LAS VEGAS — A Las Vegas couple says their ongoing pool construction hit a little bit of a snag after workers unearthed a set of bones, which turned out to be a rare find.
The bones are believed to be up to 14,000 years old and date back to Earth's most recent ice age.
Matt Perkins and his husband recently moved from Washington state to a newly-built home on the north side of Las Vegas.
They were looking forward to their new six-foot deep pool until Las Vegas police showed up at their home on Monday.
During the excavation process, the pool builders dug up a set of bones that were approximately four to five feet below ground level.
“Monday morning we woke up [and] the pool guy said he was going to come to check out the pool," Perkins said. "We assume that was normal, we wake up he’s out front with the police."
Police and crime scene investigators determined the bones did not belong to a human and the remains were not of any law enforcement concern.
“We had joked on Friday that while they started digging, ‘Oh great maybe they will find a dinosaur for us and it will pay for our pool," Perkins said. "Obviously, when they told us they found some fossils, that was more of a shock to us than we were expecting."
Joshua Bonde, the director of research of the Nevada Science Center, visited the backyard on Tuesday to inspect the discovery.
"It's somewhere between 6,000 and 14,000 years old," Bonde said.
"What we found was when they were excavating the backyard pool, they were cutting through ice-age layers of sediment, and sure enough, they had a skeleton of an animal," Perkins said.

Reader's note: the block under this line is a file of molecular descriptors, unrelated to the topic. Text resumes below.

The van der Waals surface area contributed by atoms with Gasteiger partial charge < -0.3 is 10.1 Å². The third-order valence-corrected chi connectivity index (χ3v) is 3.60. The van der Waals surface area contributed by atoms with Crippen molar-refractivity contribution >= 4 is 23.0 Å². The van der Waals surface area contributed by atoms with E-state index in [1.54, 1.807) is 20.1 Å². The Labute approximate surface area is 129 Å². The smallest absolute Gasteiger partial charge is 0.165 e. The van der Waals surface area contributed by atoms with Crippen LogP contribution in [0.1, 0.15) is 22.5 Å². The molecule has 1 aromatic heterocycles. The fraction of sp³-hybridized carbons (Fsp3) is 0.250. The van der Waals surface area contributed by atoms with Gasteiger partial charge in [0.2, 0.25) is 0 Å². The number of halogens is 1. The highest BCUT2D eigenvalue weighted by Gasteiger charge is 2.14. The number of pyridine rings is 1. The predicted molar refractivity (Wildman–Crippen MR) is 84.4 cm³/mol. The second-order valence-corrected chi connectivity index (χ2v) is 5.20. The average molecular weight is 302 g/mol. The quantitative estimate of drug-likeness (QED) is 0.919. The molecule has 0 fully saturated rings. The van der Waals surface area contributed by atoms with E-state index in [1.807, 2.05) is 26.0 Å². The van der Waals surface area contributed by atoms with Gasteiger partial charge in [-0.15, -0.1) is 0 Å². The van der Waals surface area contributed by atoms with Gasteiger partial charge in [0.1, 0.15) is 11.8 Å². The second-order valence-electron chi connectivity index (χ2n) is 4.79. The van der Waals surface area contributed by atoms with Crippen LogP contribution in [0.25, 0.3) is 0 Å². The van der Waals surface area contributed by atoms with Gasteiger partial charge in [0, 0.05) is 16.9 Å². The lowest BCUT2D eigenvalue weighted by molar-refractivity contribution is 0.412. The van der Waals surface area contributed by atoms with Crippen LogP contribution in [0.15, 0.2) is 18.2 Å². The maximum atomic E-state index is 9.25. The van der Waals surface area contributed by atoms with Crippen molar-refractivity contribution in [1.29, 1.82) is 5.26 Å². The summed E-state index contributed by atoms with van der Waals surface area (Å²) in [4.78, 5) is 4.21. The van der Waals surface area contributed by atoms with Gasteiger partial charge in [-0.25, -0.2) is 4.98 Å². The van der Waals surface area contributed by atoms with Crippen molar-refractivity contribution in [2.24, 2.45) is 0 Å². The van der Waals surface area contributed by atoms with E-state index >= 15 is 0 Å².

Bonde says the large bones may belong to a horse or similar large mammal.
“So this thing is about four to five feet below the present ground surface and so the animal was probably wandering around the world in Southern Nevada, which was not nearly as populated as it is today," Bonde said. "There were probably still people in the area and was probably a little bit marshy."
The area was fed by natural springs and served as a watering spot for wildlife in the arid Mohave desert approximately 14,000 years ago.
“This animal appears to be surrounded by partially compacted vegetation so it probably died on the edge of a spring and probably fell into the spring to be preserved or some other mechanism buried it very quickly," Bonde said.
The backyard bone discovery is not far from Tule Springs Fossil Beds National Monument, which has seen rare fossils, like mammoths, unearthed before.
“If you’re digging in your backyard it shouldn’t be a surprise when you hit something," Bonde said.
Now, Perkins has a decision to make regarding the fossils.
"Our bigger concern was this might be something," Perkins said. "I’d love to find out what it is and preserve it if we can before we just go to concrete it up."
Perkins added he would like to see whether the fossils can help contribute to science and better understanding of our planet's history.
“I think the farther out we build Las Vegas it is probably going to be a far more common occurrence of digging this up and finding things that are important to our history and what went on here," he said.
Bonde points out that in the U.S., laws are such that discovered fossils belong to the property owner, and in this case, Perkins says he will do his best to investigate how best to preserve the fossil.
This story was originally published by Joe Bartels on Scripps station KTNV in Las Vegas.